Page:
The previous findings might be attributed to impaired fibroblast migration 30. This could result in reduction of collagen deposition and impairment of wound healing. High levels of metalloproteinases (MMPs) are a feature of diabetic foot ulcers, and the MMP levels in chronic wound fluid are almost 60 times higher than those in acute wounds. This increased protease activity supports tissue destruction and inhibits normal repair processes 31,32.

In propolis-treated subgroup IIa and IIb, there was a significant increase in the mean area% of collagen fibers compared with nontreated group. This was consistent with previous studies 14,23,24,27 that revealed increased collagen deposition and granulation tissue.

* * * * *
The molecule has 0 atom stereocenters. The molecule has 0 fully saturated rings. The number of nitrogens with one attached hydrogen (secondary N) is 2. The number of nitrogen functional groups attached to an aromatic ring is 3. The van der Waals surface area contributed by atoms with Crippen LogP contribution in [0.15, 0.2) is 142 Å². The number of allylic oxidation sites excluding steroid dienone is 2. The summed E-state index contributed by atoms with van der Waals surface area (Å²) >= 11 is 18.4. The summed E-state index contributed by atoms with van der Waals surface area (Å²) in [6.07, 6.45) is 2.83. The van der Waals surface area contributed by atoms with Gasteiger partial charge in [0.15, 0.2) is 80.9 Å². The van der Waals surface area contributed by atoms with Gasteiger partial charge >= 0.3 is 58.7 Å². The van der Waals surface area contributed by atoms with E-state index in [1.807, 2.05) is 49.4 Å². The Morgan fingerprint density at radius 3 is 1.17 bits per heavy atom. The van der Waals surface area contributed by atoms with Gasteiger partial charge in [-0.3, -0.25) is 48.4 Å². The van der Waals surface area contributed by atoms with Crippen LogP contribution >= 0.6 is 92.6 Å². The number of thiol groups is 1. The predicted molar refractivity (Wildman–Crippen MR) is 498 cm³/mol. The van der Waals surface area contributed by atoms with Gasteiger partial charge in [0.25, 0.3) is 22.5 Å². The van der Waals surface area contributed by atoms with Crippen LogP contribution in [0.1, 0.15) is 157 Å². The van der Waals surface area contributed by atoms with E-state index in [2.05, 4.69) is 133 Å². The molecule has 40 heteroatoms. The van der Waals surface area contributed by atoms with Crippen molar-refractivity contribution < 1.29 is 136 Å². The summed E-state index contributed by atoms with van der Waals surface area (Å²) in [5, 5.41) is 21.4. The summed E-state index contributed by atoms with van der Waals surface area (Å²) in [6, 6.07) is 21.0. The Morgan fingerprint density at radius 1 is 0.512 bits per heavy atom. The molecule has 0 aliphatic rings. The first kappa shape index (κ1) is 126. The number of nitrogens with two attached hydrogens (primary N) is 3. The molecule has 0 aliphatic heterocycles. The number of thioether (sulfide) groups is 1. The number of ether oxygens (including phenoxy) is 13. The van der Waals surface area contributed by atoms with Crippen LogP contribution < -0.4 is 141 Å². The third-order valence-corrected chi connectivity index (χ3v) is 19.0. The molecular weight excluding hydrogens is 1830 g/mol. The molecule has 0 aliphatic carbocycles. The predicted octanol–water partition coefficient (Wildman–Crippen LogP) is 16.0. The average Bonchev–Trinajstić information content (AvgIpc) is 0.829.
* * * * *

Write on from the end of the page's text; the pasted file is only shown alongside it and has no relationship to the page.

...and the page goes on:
The propolis may potently inhibit MMP-3 activity, which occupies a central position in the collagenolytic and elastolytic cascades 33. It also may act by minimizing the acute inflammatory exudate as well as stimulating macrophages and T lymphocytes and consequently fibroblast activity 34. De Moura et al. 35 found that propolis had the capacity to hinder the deposition rate of type I collagen only in the earliest phases of the healing process (days 4–7 of the postoperative period), with collagen deposition reaching the normal degree in 2 weeks. According to the authors, it is likely that the attenuation of the recruitment of cells by propolis accelerated the proliferative phase of the healing process, promoting the rapid transformation of type III collagen into type I and modulating the inflammation process.

The onset of the maturation phase may vary extensively, depending on the size of the wound and whether it was initially closed or left open. It ranges from ∼3 days to 3 weeks. The maturation phase can last for a year or longer, depending on wound type 36,37. The previous facts might explain delayed remodeling effect of propolis after 2 weeks.